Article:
Body cameras are becoming more common, and have been shown to drastically reduce complaints, partially because they reduce the frequency of false reports. De-escalation training is a valuable program to run in tandem with the addition of body cams. By using these two resources together, you can not only reduce false complaints, but also reduce violent incidents. Think of de-escalation training as a healthy preventative measure.
The Training Gap
A recent study done by the Police Executive Research Forum found that officers in training receive up to ten times more training in offensive and defensive tactics than in de-escalation techniques. More and more agencies are seeking to address this gap. In fact, New York, Seattle and Los Angeles have all implemented de-escalation trainings recently.
Officers are often concerned when they hear the term de-escalation. They feel, understandably, that holding back may provide an opportunity for a suspect to commit a violent act. However, successful de-escalation can prevent violent confrontation altogether, because it gives law enforcement officers space to assess a situation further before acting.
De-escalation decreases conflicts that are based on misunderstandings. This is particularly valuable when it comes to identifying and dealing with the mentally ill, who often require treatment rather than arrest. Keep in mind as well that some subjects, such as people with disabilities like autism, may actually have difficulty communicating, or respond differently to stimuli than the average person. What can look like a lack of cooperation can actually have very specific causes. De-escalation can help officers get to the bottom of what’s really going on.
Techniques That Work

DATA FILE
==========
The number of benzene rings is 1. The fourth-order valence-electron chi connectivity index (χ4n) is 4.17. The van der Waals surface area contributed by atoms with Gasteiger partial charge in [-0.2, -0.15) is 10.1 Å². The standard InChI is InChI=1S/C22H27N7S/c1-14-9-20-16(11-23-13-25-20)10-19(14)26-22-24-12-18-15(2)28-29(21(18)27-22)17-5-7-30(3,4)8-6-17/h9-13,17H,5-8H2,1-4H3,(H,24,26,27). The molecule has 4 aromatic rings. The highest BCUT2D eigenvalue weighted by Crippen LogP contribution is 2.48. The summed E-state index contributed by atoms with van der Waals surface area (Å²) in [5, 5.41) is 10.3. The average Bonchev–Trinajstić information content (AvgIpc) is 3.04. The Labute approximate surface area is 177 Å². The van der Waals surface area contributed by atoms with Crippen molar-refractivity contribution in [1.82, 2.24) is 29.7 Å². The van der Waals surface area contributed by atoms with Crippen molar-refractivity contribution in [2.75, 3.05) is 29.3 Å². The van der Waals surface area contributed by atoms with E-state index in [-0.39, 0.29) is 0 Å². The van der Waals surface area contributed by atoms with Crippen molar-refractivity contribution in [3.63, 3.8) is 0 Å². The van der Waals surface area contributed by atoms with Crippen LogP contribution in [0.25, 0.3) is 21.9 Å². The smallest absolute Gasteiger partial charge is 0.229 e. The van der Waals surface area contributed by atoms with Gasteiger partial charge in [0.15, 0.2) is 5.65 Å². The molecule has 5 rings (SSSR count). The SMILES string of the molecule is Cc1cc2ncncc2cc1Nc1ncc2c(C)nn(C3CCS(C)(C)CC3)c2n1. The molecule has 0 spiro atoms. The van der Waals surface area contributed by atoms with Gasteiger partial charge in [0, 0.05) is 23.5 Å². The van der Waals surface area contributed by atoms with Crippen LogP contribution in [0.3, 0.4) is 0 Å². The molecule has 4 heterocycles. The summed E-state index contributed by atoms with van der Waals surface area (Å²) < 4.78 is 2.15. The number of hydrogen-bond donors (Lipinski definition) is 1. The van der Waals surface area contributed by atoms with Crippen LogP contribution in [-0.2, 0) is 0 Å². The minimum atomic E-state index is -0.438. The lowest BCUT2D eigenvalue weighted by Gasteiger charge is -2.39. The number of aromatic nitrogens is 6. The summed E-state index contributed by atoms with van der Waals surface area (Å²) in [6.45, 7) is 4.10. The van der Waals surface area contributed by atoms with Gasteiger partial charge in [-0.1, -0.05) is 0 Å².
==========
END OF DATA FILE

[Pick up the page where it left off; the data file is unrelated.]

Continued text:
De-escalation techniques can be easier than they sound. For example, you can begin simply by finding out the name of the person you’re talking to, and using it when you speak to them.
Another useful skill is active listening. The most obvious example of this method is the phrase, “What I hear you saying is…” You then go on to paraphrase what the subject just told you. Because you’re saying things the subject is trying to express, this technique has the added advantage of giving them the opportunity to say yes.
Finding things to agree about is an effective way to build rapport. But even simply slowing down and calling for a supervisor can help to reduce the severity of a situation.
Body Cams as Corroboration
All of these techniques help prevent the commission of what some law enforcement officials refer to as “lawful, but awful” events– in other words, poor outcomes based on a rush to judgement and action. “Lawful, but awful” events reflect poorly on agencies, and breed mistrust among local citizens. Good training and body cams work together to ensure positive outcomes.
Give officers opportunities to learn and practice de-escalation skills. Then, when they’re out in the field, their body cameras will document the good work they’re doing, and provide important corroboration.